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Scottish Government branded 'woeful' as it fails to support environmental campaigners

This news post is 8 months old

Targets have slipped and continue to do so

Scottish Government actions to address the prohibitive expense of taking environmental cases to court have been branded ‘truly woeful’ by campaigners

It comes after a report submitted to the UN’s Aarhus Compliance Committee (ACCC) revealed no concrete progress to make access to justice affordable.

The UK is in breach of the Aarhus Convention’s access to justice requirements and only has one year left to meet the recommendations set by the governing bodies, so that citizens can uphold their right to a healthy environment and use legal mechanisms to hold public bodies and polluters to account.

The UK progress report on its Action Plan published on 1 July 2022, was supposed to outline progress towards achieving full compliance by the deadline of 1 October 2024.

Yet environmental campaigners from the RSPB, Friends of the Earth, and the Environmental Rights Centre for Scotland (ERCS) criticised the lack of progress and only vague commitments.

ERCS has since written to Siobhian Brown MSP, minister for victims and community safety, challenging the Scottish Government to provide a clear timetable for reforming legal aid reform, court fees, retrospective planning permission, and the time limits for judicial review.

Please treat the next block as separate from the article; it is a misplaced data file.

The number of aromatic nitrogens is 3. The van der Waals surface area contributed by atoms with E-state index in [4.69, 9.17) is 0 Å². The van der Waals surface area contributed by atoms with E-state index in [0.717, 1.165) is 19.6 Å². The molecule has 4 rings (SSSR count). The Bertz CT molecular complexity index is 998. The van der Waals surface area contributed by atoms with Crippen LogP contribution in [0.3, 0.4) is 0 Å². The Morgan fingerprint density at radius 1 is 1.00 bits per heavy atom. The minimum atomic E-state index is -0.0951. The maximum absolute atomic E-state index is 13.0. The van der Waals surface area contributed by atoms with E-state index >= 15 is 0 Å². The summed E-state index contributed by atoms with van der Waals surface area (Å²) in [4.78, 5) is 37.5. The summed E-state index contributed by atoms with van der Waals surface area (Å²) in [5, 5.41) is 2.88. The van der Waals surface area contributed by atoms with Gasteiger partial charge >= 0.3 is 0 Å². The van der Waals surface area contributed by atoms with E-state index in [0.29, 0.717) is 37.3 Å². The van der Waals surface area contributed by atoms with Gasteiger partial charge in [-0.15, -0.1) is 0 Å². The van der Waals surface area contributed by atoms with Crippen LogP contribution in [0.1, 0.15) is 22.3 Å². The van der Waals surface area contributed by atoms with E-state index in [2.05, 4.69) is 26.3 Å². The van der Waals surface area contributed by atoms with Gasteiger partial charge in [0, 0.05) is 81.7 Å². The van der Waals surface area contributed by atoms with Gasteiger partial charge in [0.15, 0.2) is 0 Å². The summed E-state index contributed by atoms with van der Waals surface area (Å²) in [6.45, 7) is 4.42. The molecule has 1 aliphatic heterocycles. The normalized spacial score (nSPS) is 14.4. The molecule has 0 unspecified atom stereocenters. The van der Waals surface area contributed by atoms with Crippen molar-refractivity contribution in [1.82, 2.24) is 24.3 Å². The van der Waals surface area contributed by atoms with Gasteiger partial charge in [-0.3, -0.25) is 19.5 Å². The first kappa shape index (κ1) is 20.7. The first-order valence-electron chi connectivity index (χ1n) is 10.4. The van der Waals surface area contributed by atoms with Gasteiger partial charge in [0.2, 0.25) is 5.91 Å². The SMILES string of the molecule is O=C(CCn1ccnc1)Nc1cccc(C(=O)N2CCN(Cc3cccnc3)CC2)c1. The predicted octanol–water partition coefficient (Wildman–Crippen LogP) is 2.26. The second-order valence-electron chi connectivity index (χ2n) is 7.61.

Shivali Fifield, chief officer at ERCS, said: “Scotland’s progress in removing barriers to access to justice is truly woeful – and the clock is ticking. The persistent failure to address any of the Aarhus Committee’s recommendations is untenable, and the government must act swiftly to address the lack of transparency and lax attitude to deadlines that has plagued their approach thus far.

Fifield said ERCS asked Environmental Standards Scotland in August of last year to investigate the barriers to access to justice and it responded it would wait to see the outcome of the review of PEO rules

“They now need to hold the SCJC to account over their missed deadline and complete lack of transparency, said Fifield.

“The government has committed to enshrine the right to a healthy environment in the Scottish Human Rights Bill, but this will only be tokenistic without affordable, accessible, timely and effective access to justice.”

Aedán Smith, head of policy & advocacy at RSPB Scotland, said: “We call on all the UK administrations to propose properly-considered options for reform before Christmas so that the 1 October 2024 deadline for compliance with the Aarhus Convention can be met.”